Not long ago, over the Christmas holidays, I felt bombarded with posts and articles, blog posts and Insta stories criticising parents who allow daily screen time. Or regular screen time. Or screen time in the morning, or the afternoon, or the evening. They all seemed to be telling me that I need to rein in my kids’ viewing habits, minimise their digital lives and reassert my parental role in curbing their screen use.
I’ve read so many articles from both sides of the debate and I understand the implications. I don’t want my girls glued to a screen 24/7/365.
And of course I am not talking about toddlers or babies here. Our girls are all aged between 5-16.
I equally understand and respect that we live in a digital age. Heck, right at this moment in time our family’s income is solely earned online!
Interestingly the Royal College of Paediatrics and Child Health (RCPCH) published their latest research in January 2019, which found that there is a “lack of evidence that suggests that screen time is actually detrimental to your child’s health”.
As a result of their research, they found that four key questions were better indicators of successful screen use in families:
1. Is screen time in your household controlled?
2. Does screen use interfere with what your family want to do?
3. Does screen use interfere with sleep?
4. Are you able to control snacking during screen time?
Great questions, I’m sure many of you will agree!
I don’t cite this article as a cover all for unlimited, unstructured, unsupervised screen time being allowed to absorb every other part of family life. I simply share it as an example of the way research is being carried out into 21st century screen use.
But do you know what?
I love screens!
I love watching tv. I love movies. I love connecting with people online, learning from people on social media. I rely on using a laptop to earn my salary.
As an introvert, online connections are amazing and somehow way less draining than face to face interactions.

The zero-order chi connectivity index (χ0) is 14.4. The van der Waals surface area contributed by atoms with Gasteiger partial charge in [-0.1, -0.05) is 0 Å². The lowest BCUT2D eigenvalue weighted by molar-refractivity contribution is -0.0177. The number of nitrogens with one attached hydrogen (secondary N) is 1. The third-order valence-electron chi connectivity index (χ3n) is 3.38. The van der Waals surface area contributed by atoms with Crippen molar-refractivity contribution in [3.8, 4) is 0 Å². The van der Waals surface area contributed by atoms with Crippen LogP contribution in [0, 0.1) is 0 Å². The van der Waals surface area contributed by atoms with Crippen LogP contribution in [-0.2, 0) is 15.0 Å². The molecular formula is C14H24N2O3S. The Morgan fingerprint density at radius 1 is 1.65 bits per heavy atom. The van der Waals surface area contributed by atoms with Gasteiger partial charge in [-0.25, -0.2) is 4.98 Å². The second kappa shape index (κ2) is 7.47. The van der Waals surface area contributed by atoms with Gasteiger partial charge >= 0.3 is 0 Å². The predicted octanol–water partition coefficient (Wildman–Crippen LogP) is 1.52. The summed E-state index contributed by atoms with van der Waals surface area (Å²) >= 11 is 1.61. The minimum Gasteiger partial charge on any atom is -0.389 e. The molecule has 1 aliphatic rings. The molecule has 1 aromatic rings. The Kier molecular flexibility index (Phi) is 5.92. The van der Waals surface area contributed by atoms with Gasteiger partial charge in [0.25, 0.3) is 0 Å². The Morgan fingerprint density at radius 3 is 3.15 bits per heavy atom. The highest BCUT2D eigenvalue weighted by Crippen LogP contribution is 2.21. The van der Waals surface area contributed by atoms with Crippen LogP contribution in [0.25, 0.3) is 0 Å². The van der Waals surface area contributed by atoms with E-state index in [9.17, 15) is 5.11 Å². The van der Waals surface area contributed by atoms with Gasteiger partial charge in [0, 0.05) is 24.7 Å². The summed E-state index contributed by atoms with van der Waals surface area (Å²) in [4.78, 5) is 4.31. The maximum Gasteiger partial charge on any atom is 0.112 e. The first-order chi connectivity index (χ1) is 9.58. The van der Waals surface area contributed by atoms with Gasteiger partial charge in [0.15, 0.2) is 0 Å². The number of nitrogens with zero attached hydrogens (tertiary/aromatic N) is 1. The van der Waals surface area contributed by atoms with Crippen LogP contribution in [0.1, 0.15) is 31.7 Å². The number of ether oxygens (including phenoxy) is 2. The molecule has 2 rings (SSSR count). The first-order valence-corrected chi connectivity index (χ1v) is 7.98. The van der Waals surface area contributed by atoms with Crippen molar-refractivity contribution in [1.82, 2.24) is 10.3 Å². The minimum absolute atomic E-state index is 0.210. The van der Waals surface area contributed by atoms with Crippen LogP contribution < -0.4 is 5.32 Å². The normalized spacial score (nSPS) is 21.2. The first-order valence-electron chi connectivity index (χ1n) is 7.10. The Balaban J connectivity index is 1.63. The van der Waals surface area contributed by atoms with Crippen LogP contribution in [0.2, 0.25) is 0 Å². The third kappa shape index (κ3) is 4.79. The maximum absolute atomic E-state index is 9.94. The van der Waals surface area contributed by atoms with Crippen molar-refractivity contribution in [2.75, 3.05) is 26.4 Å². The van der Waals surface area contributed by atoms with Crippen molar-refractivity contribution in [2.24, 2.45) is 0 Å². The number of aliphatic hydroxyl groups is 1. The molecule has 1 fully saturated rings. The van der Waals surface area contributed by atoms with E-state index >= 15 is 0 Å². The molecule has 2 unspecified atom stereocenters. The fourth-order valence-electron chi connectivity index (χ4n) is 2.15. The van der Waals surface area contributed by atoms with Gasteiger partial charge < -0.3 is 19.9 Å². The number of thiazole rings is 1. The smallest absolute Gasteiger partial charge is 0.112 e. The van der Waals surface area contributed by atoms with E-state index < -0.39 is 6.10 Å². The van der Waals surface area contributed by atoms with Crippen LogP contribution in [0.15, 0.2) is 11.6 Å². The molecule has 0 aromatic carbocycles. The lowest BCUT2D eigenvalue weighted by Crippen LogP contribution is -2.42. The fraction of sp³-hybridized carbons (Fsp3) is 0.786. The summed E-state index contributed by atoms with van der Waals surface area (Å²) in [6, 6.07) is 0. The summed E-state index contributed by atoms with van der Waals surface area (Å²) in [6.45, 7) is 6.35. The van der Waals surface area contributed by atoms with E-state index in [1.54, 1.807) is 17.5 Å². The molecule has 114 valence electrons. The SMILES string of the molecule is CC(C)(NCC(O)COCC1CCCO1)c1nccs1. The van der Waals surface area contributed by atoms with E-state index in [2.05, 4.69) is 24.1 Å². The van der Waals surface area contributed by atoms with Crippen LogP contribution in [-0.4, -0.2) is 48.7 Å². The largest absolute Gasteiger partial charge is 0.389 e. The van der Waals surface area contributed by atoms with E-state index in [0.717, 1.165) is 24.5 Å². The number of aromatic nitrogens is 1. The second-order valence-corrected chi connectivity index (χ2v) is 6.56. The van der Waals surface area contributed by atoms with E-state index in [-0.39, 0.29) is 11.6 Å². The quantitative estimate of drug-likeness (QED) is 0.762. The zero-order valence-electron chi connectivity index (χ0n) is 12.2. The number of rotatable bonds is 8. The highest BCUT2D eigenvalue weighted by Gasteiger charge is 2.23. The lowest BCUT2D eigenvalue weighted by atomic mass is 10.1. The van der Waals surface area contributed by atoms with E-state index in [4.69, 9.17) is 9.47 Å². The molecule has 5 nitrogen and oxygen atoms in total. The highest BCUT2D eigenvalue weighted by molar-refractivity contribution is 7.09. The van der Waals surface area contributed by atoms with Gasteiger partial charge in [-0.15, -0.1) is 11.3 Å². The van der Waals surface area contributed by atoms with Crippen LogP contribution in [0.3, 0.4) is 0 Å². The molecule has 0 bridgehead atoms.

As an adopter, digital friendships have sustained us these last four years. We simply wouldn’t be where we are today without learning from the amazing online adoption community.
As a parent, the internet both terrifies me and excites me. The pitfalls may be huge, but the opportunities are immense.
As a digital contractor, I love the convenience, learning opportunities and growing skill set that my job both offers and requires.
As a blogger, the internet offers me both a place to share and a place to absorb the stories of others.
As a hands on, face to face learner, I value, for example, being able to learn Mandarin from a real live native speaker, teaching me through my computer screen, correcting my pronunciation and laughing with me about how similar and yet how different our lives are.
I love that my own children are fascinated by my job.
I love that they understand that they can do anything, start over or totally change direction. Be that online or offline.
I love that we are creating ground rules within our family, in order to help each other monitor and use wisely our time in front of a screen.
I love that they are beginning to understand the opportunities afforded to them by this digital age.
I also love and appreciate that they understand that screens are only one part of our lives. That they will also require other skills to survive!
Creators, not simply consumers
My girls attend online classes that would not be so easily available to them in the outside world. They are also learning how to create online, be that using words or images or code.
This digital world is not going away. Nor is the physical world. So what is so wrong with maximising our learning and finding our own balance between the screen and the outdoors?
My Mum always used to tell me that everything in moderation is a good thing.